Yes kids, I'm talking bento. Specifically My First Bento.

These may all be traditional British products, but they don't have to be used in traditional British ways.

So the salmon is sliced into sashimi stars, but is also turned into korokke - the Japanese version of croquette and a typical bento item. I add the anchovies for some sharpness and zing, and the horseradish sauce for a little heat. It works brilliantly - crisp morsels of umami goodness.

b

Licking your greasy spoon
Jukebox playing my tune

Making out in your room

Blowing up your balloon

Salmon, Anchovy and Horseradish Korokke
  • 100g lightly-smoked salmon
  • 4 garlic marinated anchovies
  • 1 egg
  • 200g panko breadcrumbs
  • 1 tsp horseradish sauce
  • 1 tsp furikake seasoning
  • Enough oil for deep-frying
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Mince the salmon and the anchovies and then mix thoroughly with half the panko and all of the rest of the ingredients.


Form into 2 inch long croquette shapes and roll each croquette in the remaining panko.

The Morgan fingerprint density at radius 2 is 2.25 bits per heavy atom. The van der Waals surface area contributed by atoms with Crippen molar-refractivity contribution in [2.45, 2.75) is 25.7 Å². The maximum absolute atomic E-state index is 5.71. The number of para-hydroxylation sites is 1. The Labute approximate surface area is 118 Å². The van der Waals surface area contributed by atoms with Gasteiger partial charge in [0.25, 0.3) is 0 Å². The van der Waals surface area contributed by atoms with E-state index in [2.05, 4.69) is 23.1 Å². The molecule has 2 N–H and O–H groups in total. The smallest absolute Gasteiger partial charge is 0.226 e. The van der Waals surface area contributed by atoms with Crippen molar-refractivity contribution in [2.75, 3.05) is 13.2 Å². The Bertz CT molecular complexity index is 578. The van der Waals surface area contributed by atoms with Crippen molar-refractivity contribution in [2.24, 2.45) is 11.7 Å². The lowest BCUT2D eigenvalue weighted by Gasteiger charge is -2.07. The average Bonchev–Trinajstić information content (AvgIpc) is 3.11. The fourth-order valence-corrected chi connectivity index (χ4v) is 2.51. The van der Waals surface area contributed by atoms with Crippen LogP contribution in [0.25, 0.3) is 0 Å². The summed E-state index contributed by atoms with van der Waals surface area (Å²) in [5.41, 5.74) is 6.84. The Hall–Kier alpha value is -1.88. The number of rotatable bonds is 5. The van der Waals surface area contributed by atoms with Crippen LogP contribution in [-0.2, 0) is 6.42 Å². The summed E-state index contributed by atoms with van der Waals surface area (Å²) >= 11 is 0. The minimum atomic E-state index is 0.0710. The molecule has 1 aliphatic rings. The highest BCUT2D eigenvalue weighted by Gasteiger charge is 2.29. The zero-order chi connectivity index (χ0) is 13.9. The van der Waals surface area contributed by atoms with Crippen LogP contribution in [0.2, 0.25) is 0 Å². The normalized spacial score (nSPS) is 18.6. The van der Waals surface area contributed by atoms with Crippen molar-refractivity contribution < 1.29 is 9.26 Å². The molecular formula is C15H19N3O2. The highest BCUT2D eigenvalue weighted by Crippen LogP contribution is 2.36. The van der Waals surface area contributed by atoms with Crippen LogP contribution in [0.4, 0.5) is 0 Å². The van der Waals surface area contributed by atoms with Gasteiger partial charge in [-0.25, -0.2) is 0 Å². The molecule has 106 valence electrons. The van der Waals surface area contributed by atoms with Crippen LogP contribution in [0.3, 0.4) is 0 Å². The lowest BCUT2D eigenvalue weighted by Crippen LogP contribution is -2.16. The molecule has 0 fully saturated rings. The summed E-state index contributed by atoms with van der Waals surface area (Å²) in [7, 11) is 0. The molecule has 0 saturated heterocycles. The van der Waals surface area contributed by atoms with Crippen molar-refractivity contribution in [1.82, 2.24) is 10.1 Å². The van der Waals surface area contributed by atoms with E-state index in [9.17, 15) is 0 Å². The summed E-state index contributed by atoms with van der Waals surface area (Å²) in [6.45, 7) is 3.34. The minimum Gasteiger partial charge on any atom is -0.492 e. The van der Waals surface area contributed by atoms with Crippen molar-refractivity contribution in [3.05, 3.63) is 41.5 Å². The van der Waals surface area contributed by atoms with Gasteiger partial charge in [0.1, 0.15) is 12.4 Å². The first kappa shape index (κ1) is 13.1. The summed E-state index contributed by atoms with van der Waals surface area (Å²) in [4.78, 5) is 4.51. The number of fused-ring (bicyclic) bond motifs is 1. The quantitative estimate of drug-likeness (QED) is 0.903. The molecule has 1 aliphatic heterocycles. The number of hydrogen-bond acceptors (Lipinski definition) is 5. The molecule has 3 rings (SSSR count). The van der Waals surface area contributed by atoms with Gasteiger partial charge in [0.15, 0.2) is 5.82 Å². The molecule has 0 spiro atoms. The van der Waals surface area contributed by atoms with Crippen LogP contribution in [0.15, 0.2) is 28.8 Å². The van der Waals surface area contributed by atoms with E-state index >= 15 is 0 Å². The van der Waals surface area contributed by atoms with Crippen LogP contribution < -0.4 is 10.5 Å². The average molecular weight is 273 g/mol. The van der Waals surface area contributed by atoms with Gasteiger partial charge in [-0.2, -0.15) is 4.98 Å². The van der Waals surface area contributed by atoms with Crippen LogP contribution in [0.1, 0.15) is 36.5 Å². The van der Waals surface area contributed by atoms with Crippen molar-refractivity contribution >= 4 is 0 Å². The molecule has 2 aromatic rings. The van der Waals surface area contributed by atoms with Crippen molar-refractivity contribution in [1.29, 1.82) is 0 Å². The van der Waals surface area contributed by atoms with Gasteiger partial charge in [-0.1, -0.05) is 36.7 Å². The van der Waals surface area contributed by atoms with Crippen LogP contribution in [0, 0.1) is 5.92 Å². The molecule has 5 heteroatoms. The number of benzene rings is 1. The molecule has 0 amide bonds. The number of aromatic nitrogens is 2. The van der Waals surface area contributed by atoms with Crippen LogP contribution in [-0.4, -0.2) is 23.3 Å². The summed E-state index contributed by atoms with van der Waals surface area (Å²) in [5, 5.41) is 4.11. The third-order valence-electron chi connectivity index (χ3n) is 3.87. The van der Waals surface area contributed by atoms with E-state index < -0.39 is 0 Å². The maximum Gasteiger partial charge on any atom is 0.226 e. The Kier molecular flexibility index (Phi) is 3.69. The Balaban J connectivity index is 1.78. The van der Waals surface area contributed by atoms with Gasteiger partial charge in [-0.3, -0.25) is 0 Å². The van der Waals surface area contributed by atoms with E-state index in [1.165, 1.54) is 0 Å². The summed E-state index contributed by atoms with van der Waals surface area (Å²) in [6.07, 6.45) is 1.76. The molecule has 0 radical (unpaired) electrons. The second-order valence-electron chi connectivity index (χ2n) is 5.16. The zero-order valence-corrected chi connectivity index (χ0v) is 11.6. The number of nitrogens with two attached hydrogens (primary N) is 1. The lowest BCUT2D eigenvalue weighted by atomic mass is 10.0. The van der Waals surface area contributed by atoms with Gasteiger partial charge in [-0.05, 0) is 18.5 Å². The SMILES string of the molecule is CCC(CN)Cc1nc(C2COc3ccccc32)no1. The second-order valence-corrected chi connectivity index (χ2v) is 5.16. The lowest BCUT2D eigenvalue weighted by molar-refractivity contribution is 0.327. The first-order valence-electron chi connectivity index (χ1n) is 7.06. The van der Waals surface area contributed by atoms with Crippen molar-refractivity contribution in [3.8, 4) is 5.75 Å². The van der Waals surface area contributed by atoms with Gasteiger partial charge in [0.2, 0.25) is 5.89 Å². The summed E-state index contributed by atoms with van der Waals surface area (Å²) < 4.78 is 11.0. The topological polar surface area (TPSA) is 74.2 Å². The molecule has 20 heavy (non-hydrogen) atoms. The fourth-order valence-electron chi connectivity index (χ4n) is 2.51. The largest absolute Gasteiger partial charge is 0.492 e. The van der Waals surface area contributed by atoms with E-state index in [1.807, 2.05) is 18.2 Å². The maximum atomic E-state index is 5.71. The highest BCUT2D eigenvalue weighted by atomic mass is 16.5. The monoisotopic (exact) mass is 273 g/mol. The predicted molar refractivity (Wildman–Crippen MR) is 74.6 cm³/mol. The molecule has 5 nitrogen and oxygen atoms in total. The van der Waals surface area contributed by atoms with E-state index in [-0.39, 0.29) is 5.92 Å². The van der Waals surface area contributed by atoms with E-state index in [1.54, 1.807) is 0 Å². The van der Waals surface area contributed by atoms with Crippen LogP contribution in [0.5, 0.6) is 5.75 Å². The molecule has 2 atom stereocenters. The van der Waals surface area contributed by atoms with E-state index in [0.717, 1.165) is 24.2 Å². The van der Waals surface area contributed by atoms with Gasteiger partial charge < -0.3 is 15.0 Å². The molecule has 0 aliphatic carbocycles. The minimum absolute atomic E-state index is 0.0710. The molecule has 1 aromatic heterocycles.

Deep-fry no more than four croquettes at a time for a couple of minutes and then drain on kitchen paper.

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My finished bento for my husband - smoked salmon stars, sugar snap peas, heart shaped onigiri, salmon korokke, heart shaped egg, cherry tomatoes, all on a bed of sushi rice sprinkled with black sesame seeds.

Happiness is hard to come by
But I've had my fair share
The satin sheets, the lemon peels

The minor keys, the major pills

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I'm not really one for desserts, but my husband has a sweet tooth and the way to a man's heart is well known, so I'm determined to come up with something special as a Valentine's bonus.

I figure the Lancashire cheese is surprisingly delicate, so as soon as I finish popping the brandied cherries in my mouth, I decide to make my beloved a spin on a traditional cheesecake.